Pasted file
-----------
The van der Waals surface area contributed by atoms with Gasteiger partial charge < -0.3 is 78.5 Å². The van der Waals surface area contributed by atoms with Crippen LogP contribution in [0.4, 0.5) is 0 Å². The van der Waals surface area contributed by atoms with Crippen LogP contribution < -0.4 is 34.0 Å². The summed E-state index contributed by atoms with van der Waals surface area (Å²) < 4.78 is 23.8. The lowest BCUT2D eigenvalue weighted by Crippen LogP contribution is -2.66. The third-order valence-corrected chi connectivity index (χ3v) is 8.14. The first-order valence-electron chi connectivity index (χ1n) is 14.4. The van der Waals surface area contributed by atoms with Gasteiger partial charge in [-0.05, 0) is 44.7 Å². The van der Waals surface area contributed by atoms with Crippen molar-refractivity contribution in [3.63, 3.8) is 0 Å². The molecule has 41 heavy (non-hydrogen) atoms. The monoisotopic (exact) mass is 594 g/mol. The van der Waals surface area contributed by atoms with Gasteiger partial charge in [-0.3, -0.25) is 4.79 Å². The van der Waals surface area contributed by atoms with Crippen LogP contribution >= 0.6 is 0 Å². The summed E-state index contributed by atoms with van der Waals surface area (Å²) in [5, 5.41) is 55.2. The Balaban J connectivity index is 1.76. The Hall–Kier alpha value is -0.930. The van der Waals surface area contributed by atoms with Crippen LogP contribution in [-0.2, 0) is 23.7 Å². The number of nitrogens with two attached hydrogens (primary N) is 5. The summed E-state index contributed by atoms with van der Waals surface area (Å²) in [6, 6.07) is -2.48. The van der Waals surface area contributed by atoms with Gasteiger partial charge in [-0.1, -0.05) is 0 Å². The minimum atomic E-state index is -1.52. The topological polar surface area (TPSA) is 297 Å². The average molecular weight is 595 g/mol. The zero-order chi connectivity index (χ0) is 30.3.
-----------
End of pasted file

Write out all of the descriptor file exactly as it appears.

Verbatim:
The van der Waals surface area contributed by atoms with Gasteiger partial charge < -0.3 is 78.5 Å². The van der Waals surface area contributed by atoms with Crippen LogP contribution in [0.4, 0.5) is 0 Å². The van der Waals surface area contributed by atoms with Crippen LogP contribution < -0.4 is 34.0 Å². The summed E-state index contributed by atoms with van der Waals surface area (Å²) < 4.78 is 23.8. The lowest BCUT2D eigenvalue weighted by Crippen LogP contribution is -2.66. The third-order valence-corrected chi connectivity index (χ3v) is 8.14. The first-order valence-electron chi connectivity index (χ1n) is 14.4. The van der Waals surface area contributed by atoms with Gasteiger partial charge in [-0.05, 0) is 44.7 Å². The van der Waals surface area contributed by atoms with Crippen molar-refractivity contribution in [3.63, 3.8) is 0 Å². The molecule has 41 heavy (non-hydrogen) atoms. The monoisotopic (exact) mass is 594 g/mol. The van der Waals surface area contributed by atoms with Gasteiger partial charge in [-0.3, -0.25) is 4.79 Å². The van der Waals surface area contributed by atoms with Crippen LogP contribution >= 0.6 is 0 Å². The summed E-state index contributed by atoms with van der Waals surface area (Å²) in [5, 5.41) is 55.2. The Balaban J connectivity index is 1.76. The Hall–Kier alpha value is -0.930. The van der Waals surface area contributed by atoms with Crippen LogP contribution in [-0.2, 0) is 23.7 Å². The number of nitrogens with two attached hydrogens (primary N) is 5. The summed E-state index contributed by atoms with van der Waals surface area (Å²) in [6, 6.07) is -2.48. The van der Waals surface area contributed by atoms with Gasteiger partial charge in [-0.1, -0.05) is 0 Å². The minimum atomic E-state index is -1.52. The topological polar surface area (TPSA) is 297 Å². The average molecular weight is 595 g/mol. The zero-order chi connectivity index (χ0) is 30.3.